William Bennett: President Obama was aggressive in final debate, but it may be too late
Bennett: Some pundits think Mitt Romney acted more presidential than Obama
He says the electoral map is shrinking for Obama while expanding for Romney
Bennett: Barring any surprises, Romney will likely keep the momentum
Editor’s Note: William J. Bennett, a CNN contributor, is the author of “The Book of Man: Readings on the Path to Manhood.” He was U.S. secretary of education from 1985 to 1988 and director of the Office of National Drug Control Policy under President George H.W. Bush.
All three presidential debates are now in the books and the race to the White House is taking its final shape. Looking back, the first debate was undoubtedly the watershed moment of this campaign and the most powerful inflection point in the race to date.
President Obama regained some lost ground in the next two debates, including Monday night’s event, but the damage had already been done. Mitt Romney now carries the momentum into the home stretch.
Like in the second debate, Obama came out Monday night more aggressive and more provocative. He threw more punches and landed more punches, centering his attacks on trying to characterize Romney’s foreign policy as amateur and reckless. But there was an air of desperation in his delivery. It was as if he knew he needed to not just defeat Romney, but to destroy him. He fell far short of that bar.
Obama was helped, however, by Romney’s peculiar pass on contesting Libya and the Benghazi catastrophe while also not taking Obama to task for the timetable and withdrawal from Afghanistan.
Romney’s repeated agreement with Obama on issues like drone strikes and keeping U.S. forces out of Iran and Syria in any way may upset some conservatives. But we are at a different time and place in the foreign policy psyche of most Americans. The country is war-weary, wants the troops to come home and doesn’t want any form of intervention in another country. Romney had to reassure voters that he was not interested in nation-building and provoking or initiating foreign conflicts.
He accomplished that very well. It was a different test for a different time for a Republican candidate. He distanced himself from President George W. Bush and offered his own vision for the Middle East. Or as he put it, the United States should “help the - the world of Islam and other parts of the world, reject this radical violent extremism.”
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Perhaps foreshadowing the last two weeks of the presidential race, Romney used the debate to move to the center. He emphasized peace and diplomacy and avoided at all costs any hint of sending U.S. forces to future wars. Romney also looked and acted presidential. He had a steady, levelheaded confidence and avoided any snarky, patronizing “horses and bayonets” moments.
Obama used the final debate to go to the left and energize his base, attacking Romney at any opportunity while throwing in comments about teachers and classroom size – a clear signal to his strong base with the teacher’s union. Obama offered little on his plans for a second term and spent much of the debate hammering Romney.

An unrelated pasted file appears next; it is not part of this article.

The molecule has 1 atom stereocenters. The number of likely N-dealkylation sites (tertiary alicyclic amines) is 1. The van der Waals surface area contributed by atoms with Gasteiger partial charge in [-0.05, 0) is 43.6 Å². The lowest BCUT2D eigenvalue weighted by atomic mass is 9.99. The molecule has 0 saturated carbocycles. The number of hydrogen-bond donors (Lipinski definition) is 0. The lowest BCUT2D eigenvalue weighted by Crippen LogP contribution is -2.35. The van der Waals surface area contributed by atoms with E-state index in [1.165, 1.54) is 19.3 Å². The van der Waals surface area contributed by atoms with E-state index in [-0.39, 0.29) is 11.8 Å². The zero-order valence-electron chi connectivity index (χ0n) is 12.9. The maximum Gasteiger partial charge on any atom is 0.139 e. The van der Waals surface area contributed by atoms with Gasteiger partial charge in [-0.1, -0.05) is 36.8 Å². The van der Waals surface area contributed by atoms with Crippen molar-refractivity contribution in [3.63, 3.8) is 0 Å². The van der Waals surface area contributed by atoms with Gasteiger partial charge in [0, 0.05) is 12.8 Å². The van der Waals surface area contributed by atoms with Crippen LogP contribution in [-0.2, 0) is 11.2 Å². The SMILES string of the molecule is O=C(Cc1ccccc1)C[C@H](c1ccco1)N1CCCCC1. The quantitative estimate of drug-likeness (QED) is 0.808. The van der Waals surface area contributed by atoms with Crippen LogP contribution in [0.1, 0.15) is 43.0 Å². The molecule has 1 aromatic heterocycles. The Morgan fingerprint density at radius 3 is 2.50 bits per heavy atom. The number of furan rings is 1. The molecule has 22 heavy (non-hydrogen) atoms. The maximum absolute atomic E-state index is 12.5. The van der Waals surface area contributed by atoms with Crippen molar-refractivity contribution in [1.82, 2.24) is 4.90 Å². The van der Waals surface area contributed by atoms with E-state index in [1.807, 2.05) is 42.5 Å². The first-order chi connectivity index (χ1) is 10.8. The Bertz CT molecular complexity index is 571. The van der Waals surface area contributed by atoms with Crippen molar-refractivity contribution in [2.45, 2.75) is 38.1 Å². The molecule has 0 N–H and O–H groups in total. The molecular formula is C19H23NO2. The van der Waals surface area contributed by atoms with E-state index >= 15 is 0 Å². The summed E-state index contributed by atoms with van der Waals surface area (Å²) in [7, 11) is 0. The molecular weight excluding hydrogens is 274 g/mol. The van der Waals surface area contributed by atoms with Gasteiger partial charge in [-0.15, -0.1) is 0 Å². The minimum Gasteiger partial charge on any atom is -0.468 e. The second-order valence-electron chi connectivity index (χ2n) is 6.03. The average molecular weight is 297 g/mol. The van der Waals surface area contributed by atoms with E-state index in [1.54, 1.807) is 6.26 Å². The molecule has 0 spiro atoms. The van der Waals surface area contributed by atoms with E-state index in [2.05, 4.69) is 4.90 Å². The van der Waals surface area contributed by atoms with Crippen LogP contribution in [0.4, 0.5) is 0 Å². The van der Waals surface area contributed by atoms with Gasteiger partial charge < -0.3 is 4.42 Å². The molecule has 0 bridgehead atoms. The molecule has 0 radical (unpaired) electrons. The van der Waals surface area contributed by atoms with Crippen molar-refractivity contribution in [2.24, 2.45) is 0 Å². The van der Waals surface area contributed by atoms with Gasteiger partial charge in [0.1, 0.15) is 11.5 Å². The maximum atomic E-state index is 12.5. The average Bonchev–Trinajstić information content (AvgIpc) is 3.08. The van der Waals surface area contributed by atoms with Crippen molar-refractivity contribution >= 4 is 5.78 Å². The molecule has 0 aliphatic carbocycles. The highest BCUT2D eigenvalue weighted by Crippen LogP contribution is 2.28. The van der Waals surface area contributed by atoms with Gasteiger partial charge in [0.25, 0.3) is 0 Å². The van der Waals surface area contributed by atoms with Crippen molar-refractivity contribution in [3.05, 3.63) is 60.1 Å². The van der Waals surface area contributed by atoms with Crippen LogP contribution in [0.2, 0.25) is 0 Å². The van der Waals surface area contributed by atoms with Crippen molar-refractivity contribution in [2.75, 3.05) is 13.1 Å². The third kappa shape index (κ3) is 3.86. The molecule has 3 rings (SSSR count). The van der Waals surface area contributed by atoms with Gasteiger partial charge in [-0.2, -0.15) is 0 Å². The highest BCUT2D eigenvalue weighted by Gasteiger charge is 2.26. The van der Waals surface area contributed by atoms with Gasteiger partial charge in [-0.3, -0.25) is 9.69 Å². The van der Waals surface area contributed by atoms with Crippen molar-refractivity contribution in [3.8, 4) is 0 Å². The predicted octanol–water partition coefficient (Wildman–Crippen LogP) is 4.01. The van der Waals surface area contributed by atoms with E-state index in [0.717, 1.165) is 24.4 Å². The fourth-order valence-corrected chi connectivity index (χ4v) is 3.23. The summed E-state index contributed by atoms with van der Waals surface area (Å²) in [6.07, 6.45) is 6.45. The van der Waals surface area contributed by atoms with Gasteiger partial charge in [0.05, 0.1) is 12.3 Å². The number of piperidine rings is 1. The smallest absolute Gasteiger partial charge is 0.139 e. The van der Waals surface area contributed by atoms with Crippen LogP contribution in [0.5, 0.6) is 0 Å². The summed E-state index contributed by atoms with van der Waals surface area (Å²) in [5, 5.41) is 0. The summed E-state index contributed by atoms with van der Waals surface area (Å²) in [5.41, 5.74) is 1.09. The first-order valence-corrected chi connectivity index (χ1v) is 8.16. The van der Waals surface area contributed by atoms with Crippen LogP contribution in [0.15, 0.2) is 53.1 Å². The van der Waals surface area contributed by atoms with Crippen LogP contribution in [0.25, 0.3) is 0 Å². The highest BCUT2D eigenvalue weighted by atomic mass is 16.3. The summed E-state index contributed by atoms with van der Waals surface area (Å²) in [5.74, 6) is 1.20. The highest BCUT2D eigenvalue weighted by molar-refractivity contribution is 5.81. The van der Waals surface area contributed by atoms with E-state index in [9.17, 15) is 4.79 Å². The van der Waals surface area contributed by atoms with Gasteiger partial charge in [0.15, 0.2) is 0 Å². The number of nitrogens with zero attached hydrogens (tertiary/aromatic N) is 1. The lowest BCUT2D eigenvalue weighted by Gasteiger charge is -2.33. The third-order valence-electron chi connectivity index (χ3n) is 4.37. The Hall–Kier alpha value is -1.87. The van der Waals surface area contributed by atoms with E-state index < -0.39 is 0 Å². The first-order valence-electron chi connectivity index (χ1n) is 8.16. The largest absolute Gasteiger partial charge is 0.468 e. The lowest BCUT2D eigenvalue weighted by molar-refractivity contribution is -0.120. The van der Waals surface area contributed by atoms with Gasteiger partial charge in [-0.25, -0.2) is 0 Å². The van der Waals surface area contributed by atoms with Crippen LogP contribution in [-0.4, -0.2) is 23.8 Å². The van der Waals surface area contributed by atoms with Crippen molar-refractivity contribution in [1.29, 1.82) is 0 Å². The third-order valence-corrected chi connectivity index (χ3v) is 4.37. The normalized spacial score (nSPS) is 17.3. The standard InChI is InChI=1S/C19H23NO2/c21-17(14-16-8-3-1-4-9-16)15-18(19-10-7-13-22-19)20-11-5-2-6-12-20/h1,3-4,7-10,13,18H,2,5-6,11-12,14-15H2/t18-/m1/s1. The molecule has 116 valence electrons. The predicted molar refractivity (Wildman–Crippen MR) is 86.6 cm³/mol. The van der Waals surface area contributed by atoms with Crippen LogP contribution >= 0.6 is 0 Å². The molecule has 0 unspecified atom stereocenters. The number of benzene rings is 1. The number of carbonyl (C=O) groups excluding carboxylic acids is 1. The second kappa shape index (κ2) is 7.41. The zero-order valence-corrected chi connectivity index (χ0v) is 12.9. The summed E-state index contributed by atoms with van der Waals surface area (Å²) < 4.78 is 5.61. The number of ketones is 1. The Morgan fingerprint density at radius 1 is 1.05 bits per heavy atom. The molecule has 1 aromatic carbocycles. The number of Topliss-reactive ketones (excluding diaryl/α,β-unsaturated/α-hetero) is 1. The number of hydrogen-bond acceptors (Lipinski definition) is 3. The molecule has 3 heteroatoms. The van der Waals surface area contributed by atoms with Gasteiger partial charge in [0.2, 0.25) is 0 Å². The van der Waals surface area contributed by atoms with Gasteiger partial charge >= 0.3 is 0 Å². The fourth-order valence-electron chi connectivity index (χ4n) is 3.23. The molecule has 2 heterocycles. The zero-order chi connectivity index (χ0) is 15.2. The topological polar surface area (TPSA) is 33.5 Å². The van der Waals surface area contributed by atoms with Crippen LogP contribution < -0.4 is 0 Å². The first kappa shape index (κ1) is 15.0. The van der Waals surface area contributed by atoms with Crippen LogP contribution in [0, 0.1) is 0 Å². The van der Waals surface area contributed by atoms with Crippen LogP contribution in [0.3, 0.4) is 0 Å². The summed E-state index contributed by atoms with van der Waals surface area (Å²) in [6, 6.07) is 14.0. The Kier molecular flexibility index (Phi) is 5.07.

That may be why some commentators think Romney acted and appeared more like the president and Obama the challenger. One of the central facets of the Obama campaign was to define Romney as an unacceptable candidate, which they did relentlessly in states like Ohio. Yet, Romney’s first debate performance shattered that image. And through the rest of the debates, he proved that he is not the man they said he was; he is not a warmonger or greedy vulture capitalist.
Now, Obama is racing to put the genie back in the bottle. The electoral map is shrinking for him while expanding for Romney. Paul Begala recently admitted the Obama campaign has given up on North Carolina. Meanwhile, GOP vice presidential candidate Paul Ryan recently campaigned in Pennsylvania, a state once thought to be totally out of the reach of Romney and Ryan. According to RealClearPolitics.com’s electoral map, Wisconsin, Michigan and Pennsylvania are now toss-up states and North Carolina is leaning Romney.
With the wind at this back, Romney can now consolidate his resources in the most crucial states – Ohio, Virginia, Colorado and perhaps even Wisconsin and Pennsylvania. And with the foreign policy debate in the rear view mirror, he can get back to the economy – his strongest issue and advantage over the president.
In the latest WSJ/NBC poll Romney has a six point advantage on which candidate is better at dealing with the economy, a seven point lead on jobs and unemployment and a whopping 13 point lead on fixing the deficit.
Romney has the momentum. Barring any October surprise, he will likely keep the momentum. With less than two weeks to go, it may matter less what Romney and Obama say but where they say it. That will tell us all we need to know about how the campaigns feel heading into the home stretch.
The opinions in this commentary are solely those of William J. Bennett.